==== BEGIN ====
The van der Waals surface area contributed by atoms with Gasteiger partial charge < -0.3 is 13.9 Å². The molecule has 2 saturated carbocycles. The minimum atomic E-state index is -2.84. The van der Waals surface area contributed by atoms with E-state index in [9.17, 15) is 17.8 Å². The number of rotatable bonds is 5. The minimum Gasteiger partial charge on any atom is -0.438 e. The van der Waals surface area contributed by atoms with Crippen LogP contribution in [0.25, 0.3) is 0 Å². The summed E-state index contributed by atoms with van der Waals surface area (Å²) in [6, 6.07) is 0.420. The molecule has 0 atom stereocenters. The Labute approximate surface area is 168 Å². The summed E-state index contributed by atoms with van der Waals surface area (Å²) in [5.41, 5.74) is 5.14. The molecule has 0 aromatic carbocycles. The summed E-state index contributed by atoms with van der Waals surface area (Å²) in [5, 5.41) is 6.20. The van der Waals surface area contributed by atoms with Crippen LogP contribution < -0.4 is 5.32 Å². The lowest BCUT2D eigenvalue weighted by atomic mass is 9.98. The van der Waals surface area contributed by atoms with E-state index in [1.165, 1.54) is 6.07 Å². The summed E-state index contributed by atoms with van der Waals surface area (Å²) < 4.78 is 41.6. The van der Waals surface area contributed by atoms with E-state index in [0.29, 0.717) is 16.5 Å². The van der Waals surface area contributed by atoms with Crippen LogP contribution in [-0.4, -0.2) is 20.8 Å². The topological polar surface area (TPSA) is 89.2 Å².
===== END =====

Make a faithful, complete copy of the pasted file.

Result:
The van der Waals surface area contributed by atoms with Gasteiger partial charge < -0.3 is 13.9 Å². The molecule has 2 saturated carbocycles. The minimum atomic E-state index is -2.84. The van der Waals surface area contributed by atoms with E-state index in [9.17, 15) is 17.8 Å². The number of rotatable bonds is 5. The minimum Gasteiger partial charge on any atom is -0.438 e. The van der Waals surface area contributed by atoms with Crippen LogP contribution in [0.25, 0.3) is 0 Å². The summed E-state index contributed by atoms with van der Waals surface area (Å²) in [6, 6.07) is 0.420. The molecule has 0 atom stereocenters. The Labute approximate surface area is 168 Å². The summed E-state index contributed by atoms with van der Waals surface area (Å²) in [5.41, 5.74) is 5.14. The molecule has 0 aromatic carbocycles. The summed E-state index contributed by atoms with van der Waals surface area (Å²) in [5, 5.41) is 6.20. The van der Waals surface area contributed by atoms with Crippen LogP contribution < -0.4 is 5.32 Å². The lowest BCUT2D eigenvalue weighted by atomic mass is 9.98. The van der Waals surface area contributed by atoms with E-state index in [1.165, 1.54) is 6.07 Å². The summed E-state index contributed by atoms with van der Waals surface area (Å²) < 4.78 is 41.6. The van der Waals surface area contributed by atoms with E-state index in [0.29, 0.717) is 16.5 Å². The van der Waals surface area contributed by atoms with Crippen LogP contribution in [-0.4, -0.2) is 20.8 Å². The topological polar surface area (TPSA) is 89.2 Å².